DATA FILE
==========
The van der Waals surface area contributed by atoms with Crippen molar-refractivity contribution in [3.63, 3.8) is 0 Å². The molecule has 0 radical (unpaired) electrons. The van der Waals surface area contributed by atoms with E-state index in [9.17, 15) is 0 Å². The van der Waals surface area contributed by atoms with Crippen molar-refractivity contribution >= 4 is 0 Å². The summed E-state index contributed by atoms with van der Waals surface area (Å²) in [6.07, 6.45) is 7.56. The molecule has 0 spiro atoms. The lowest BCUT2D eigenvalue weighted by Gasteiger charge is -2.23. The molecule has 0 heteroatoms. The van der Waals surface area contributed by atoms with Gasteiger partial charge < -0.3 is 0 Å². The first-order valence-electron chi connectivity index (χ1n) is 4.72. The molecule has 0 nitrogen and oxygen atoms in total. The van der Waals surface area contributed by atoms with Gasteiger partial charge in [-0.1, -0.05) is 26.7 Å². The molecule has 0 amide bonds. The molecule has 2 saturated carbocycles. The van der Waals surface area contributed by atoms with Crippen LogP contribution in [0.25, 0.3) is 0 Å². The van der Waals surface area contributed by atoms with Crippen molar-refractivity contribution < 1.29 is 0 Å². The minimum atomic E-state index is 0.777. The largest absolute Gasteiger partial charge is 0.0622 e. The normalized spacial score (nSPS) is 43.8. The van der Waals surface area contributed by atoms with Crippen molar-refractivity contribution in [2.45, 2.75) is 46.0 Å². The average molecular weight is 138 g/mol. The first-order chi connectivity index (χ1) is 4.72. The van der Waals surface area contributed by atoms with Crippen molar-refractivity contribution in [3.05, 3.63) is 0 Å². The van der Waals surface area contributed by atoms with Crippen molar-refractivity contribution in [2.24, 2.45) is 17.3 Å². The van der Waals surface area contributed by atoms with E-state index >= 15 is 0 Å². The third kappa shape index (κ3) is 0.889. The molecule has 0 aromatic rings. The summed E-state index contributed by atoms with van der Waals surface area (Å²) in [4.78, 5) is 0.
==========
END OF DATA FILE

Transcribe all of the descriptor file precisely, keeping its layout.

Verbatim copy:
The van der Waals surface area contributed by atoms with Crippen molar-refractivity contribution in [3.63, 3.8) is 0 Å². The molecule has 0 radical (unpaired) electrons. The van der Waals surface area contributed by atoms with E-state index in [9.17, 15) is 0 Å². The van der Waals surface area contributed by atoms with Crippen molar-refractivity contribution >= 4 is 0 Å². The summed E-state index contributed by atoms with van der Waals surface area (Å²) in [6.07, 6.45) is 7.56. The molecule has 0 spiro atoms. The lowest BCUT2D eigenvalue weighted by Gasteiger charge is -2.23. The molecule has 0 heteroatoms. The van der Waals surface area contributed by atoms with Gasteiger partial charge < -0.3 is 0 Å². The first-order valence-electron chi connectivity index (χ1n) is 4.72. The molecule has 0 nitrogen and oxygen atoms in total. The van der Waals surface area contributed by atoms with Gasteiger partial charge in [-0.1, -0.05) is 26.7 Å². The molecule has 0 amide bonds. The molecule has 2 saturated carbocycles. The van der Waals surface area contributed by atoms with Crippen LogP contribution in [0.25, 0.3) is 0 Å². The van der Waals surface area contributed by atoms with Crippen molar-refractivity contribution < 1.29 is 0 Å². The minimum atomic E-state index is 0.777. The largest absolute Gasteiger partial charge is 0.0622 e. The normalized spacial score (nSPS) is 43.8. The van der Waals surface area contributed by atoms with Crippen molar-refractivity contribution in [2.45, 2.75) is 46.0 Å². The average molecular weight is 138 g/mol. The first-order chi connectivity index (χ1) is 4.72. The van der Waals surface area contributed by atoms with Crippen molar-refractivity contribution in [3.05, 3.63) is 0 Å². The van der Waals surface area contributed by atoms with Crippen molar-refractivity contribution in [2.24, 2.45) is 17.3 Å². The van der Waals surface area contributed by atoms with E-state index >= 15 is 0 Å². The third kappa shape index (κ3) is 0.889. The molecule has 0 aromatic rings. The summed E-state index contributed by atoms with van der Waals surface area (Å²) in [4.78, 5) is 0.